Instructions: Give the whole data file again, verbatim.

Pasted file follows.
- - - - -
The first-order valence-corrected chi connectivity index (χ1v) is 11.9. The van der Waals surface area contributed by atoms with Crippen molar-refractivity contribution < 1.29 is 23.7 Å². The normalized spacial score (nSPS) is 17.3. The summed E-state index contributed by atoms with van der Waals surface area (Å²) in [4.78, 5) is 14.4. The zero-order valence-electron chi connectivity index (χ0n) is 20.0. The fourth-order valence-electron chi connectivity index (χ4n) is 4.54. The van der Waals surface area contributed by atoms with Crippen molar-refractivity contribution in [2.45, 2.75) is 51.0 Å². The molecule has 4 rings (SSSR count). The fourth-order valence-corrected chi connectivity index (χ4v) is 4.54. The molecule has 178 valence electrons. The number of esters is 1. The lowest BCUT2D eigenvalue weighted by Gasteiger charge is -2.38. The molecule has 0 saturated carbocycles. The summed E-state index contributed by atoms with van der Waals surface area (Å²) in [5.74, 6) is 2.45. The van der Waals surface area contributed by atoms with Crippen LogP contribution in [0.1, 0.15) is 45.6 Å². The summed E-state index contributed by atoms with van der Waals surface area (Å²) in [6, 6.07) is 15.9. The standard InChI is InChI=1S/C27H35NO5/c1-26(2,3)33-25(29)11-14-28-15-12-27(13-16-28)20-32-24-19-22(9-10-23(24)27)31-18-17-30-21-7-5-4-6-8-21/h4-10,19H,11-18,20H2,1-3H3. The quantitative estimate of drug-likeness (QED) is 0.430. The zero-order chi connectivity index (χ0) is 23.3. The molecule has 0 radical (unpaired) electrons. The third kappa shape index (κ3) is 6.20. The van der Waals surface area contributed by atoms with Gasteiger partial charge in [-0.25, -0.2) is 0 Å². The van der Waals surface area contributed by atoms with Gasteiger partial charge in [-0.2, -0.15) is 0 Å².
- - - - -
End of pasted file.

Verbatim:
The first-order valence-corrected chi connectivity index (χ1v) is 11.9. The van der Waals surface area contributed by atoms with Crippen molar-refractivity contribution < 1.29 is 23.7 Å². The normalized spacial score (nSPS) is 17.3. The summed E-state index contributed by atoms with van der Waals surface area (Å²) in [4.78, 5) is 14.4. The zero-order valence-electron chi connectivity index (χ0n) is 20.0. The fourth-order valence-electron chi connectivity index (χ4n) is 4.54. The van der Waals surface area contributed by atoms with Crippen molar-refractivity contribution in [2.45, 2.75) is 51.0 Å². The molecule has 4 rings (SSSR count). The fourth-order valence-corrected chi connectivity index (χ4v) is 4.54. The molecule has 178 valence electrons. The number of esters is 1. The lowest BCUT2D eigenvalue weighted by Gasteiger charge is -2.38. The molecule has 0 saturated carbocycles. The summed E-state index contributed by atoms with van der Waals surface area (Å²) in [5.74, 6) is 2.45. The van der Waals surface area contributed by atoms with Crippen LogP contribution in [0.1, 0.15) is 45.6 Å². The summed E-state index contributed by atoms with van der Waals surface area (Å²) in [6, 6.07) is 15.9. The standard InChI is InChI=1S/C27H35NO5/c1-26(2,3)33-25(29)11-14-28-15-12-27(13-16-28)20-32-24-19-22(9-10-23(24)27)31-18-17-30-21-7-5-4-6-8-21/h4-10,19H,11-18,20H2,1-3H3. The quantitative estimate of drug-likeness (QED) is 0.430. The zero-order chi connectivity index (χ0) is 23.3. The molecule has 0 radical (unpaired) electrons. The third kappa shape index (κ3) is 6.20. The van der Waals surface area contributed by atoms with Gasteiger partial charge in [-0.25, -0.2) is 0 Å². The van der Waals surface area contributed by atoms with Gasteiger partial charge in [-0.2, -0.15) is 0 Å².